vol 9, issue 3

Dr Strangelove at 50 - how the fiction faced fact

10 March 2014
By Piers Bizony
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The fictional War Room as depicted in Dr Strangelove

On taking office as President, Ronald Reagan asked to see the ‘War Room’ as depicted in ‘Dr Strangelove’

A nuclear explosion, Mururoa Atoll, 1970

A nuclear explosion conducted at Mururoa Atoll in French Polynesia in 1970

A scene from Dr Strangelove - President Muffley and Buck Turgidson

Peter Sellers played multiple roles in ‘Dr Strangelove’, including beleaguered President Muffley

A Titan missile in its silo

A Titan missile in its silo, now part of a museum display near Tucson, Arizona

General Curtis LeMay

General Curtis LeMay led the US Strategic Air Command throughout the 1950s and early 1960s

Appalled by the Cuban Crisis mess, Stanley Kubrick satirised the dangers facing mankind by means of his prophetic 1964 comedy-drama 'Dr Strangelove'.

This year is the 100th anniversary of the First World War's outbreak. At the same time, we mark the 50th anniversary of 'Dr Strangelove', Stanley Kubrick's famous 1964 Cold War comedy of men and machines in terminal chaos. This is an appropriate moment to remind ourselves that cleverly engineered weapons, once unleashed, cannot easily be put back in their crates. Today we look nervously towards Syria and the possibility of escalating violence in the Middle East and beyond. Could nuclear devices come into play?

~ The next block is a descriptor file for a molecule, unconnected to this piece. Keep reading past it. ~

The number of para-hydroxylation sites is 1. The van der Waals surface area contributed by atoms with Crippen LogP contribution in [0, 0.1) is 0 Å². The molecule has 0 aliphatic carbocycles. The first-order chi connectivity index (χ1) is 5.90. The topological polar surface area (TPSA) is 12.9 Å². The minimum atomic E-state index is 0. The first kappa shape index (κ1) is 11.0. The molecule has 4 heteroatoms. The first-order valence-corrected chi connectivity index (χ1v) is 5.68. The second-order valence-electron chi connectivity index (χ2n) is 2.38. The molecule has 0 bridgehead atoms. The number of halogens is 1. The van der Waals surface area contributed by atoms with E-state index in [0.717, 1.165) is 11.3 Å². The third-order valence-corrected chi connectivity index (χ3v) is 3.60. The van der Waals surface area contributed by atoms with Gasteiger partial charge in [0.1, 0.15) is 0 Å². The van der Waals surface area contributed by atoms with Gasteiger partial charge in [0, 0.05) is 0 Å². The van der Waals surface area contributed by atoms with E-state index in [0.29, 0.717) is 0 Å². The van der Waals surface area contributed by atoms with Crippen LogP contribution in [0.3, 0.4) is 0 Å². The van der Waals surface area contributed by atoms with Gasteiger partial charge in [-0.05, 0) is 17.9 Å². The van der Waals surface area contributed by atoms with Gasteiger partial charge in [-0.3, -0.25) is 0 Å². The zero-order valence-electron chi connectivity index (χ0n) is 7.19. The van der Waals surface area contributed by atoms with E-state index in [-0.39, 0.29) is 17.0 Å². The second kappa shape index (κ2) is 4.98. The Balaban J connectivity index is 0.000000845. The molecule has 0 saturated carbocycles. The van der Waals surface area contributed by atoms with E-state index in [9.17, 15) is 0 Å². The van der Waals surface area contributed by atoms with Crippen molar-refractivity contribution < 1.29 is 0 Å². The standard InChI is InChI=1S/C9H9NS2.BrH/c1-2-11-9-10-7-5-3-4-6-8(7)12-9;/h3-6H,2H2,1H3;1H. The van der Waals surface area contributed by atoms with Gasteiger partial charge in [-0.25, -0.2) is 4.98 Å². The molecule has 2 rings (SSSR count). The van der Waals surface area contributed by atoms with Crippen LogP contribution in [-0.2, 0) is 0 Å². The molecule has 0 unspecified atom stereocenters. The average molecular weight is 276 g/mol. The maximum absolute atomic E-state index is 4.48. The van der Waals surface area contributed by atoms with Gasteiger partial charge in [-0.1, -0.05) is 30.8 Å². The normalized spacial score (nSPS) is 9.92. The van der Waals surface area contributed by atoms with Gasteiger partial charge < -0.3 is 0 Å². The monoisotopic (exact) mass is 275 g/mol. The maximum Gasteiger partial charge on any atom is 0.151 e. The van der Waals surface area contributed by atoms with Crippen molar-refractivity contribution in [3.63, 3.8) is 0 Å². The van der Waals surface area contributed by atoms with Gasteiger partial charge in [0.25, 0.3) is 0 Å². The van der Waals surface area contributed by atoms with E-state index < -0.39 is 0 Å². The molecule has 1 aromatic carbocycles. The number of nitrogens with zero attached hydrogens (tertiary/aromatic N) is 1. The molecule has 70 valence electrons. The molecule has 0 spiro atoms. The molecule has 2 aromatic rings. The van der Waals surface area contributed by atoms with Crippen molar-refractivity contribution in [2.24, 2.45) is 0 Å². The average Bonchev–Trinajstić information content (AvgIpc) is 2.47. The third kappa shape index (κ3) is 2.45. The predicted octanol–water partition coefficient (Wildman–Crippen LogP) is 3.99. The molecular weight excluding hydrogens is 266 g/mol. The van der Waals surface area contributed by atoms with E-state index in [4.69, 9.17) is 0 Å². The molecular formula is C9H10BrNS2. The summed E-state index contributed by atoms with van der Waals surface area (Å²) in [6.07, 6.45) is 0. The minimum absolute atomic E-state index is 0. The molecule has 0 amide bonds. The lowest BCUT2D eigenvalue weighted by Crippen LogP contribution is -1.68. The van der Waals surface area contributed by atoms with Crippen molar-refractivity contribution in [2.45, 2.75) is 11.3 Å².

The Cuban Missile Crisis of October 1962 was arguably the most serious moment of the nuclear weapons era. When CIA spy planes revealed that Russia had deployed short-range missiles on America's doorstep, President John F Kennedy and his Soviet counterpart, Premier Nikita Khruschev, were forced into the most dangerous game of brinksmanship in history. Hawks on both sides expressed a terrifying desire to unleash armageddon, but Kennedy and Khruschev kept their excitable generals under control and cut a secret deal to defuse tensions.